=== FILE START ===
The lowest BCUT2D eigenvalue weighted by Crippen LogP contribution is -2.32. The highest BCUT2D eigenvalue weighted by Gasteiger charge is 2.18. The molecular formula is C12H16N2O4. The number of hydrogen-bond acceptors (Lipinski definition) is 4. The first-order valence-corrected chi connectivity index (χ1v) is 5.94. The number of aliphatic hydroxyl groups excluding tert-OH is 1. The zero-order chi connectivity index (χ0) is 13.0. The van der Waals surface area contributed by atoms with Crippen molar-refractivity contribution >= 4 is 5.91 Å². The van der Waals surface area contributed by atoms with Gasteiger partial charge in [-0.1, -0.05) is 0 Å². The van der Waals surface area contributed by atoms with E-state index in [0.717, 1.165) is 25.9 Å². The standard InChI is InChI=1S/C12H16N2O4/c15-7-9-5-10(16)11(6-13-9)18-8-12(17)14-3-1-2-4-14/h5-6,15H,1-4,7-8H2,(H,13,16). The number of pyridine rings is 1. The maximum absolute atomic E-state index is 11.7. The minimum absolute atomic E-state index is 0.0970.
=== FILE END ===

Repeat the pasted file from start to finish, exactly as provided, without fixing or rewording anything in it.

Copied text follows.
The lowest BCUT2D eigenvalue weighted by Crippen LogP contribution is -2.32. The highest BCUT2D eigenvalue weighted by Gasteiger charge is 2.18. The molecular formula is C12H16N2O4. The number of hydrogen-bond acceptors (Lipinski definition) is 4. The first-order valence-corrected chi connectivity index (χ1v) is 5.94. The number of aliphatic hydroxyl groups excluding tert-OH is 1. The zero-order chi connectivity index (χ0) is 13.0. The van der Waals surface area contributed by atoms with Crippen molar-refractivity contribution >= 4 is 5.91 Å². The van der Waals surface area contributed by atoms with Gasteiger partial charge in [-0.1, -0.05) is 0 Å². The van der Waals surface area contributed by atoms with E-state index in [0.717, 1.165) is 25.9 Å². The standard InChI is InChI=1S/C12H16N2O4/c15-7-9-5-10(16)11(6-13-9)18-8-12(17)14-3-1-2-4-14/h5-6,15H,1-4,7-8H2,(H,13,16). The number of pyridine rings is 1. The maximum absolute atomic E-state index is 11.7. The minimum absolute atomic E-state index is 0.0970.